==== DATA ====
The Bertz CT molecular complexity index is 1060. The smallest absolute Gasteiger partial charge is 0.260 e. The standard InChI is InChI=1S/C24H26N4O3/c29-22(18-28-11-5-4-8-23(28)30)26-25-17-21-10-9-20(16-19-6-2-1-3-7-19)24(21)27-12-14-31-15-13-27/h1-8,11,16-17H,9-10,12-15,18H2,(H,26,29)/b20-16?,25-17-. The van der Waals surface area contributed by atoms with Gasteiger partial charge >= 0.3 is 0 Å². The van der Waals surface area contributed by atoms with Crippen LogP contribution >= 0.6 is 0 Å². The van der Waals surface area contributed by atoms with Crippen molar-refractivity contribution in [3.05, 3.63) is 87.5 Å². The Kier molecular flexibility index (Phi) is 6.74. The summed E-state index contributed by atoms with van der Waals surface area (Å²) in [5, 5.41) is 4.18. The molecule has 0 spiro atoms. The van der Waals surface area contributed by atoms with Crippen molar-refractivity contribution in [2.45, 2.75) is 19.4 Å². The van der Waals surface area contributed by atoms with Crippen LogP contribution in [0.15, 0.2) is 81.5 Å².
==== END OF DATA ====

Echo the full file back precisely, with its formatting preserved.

The Bertz CT molecular complexity index is 1060. The smallest absolute Gasteiger partial charge is 0.260 e. The standard InChI is InChI=1S/C24H26N4O3/c29-22(18-28-11-5-4-8-23(28)30)26-25-17-21-10-9-20(16-19-6-2-1-3-7-19)24(21)27-12-14-31-15-13-27/h1-8,11,16-17H,9-10,12-15,18H2,(H,26,29)/b20-16?,25-17-. The van der Waals surface area contributed by atoms with Gasteiger partial charge >= 0.3 is 0 Å². The van der Waals surface area contributed by atoms with Crippen LogP contribution >= 0.6 is 0 Å². The van der Waals surface area contributed by atoms with Crippen molar-refractivity contribution in [3.05, 3.63) is 87.5 Å². The Kier molecular flexibility index (Phi) is 6.74. The summed E-state index contributed by atoms with van der Waals surface area (Å²) in [5, 5.41) is 4.18. The molecule has 0 spiro atoms. The van der Waals surface area contributed by atoms with Crippen molar-refractivity contribution in [2.45, 2.75) is 19.4 Å². The van der Waals surface area contributed by atoms with Crippen LogP contribution in [0.15, 0.2) is 81.5 Å².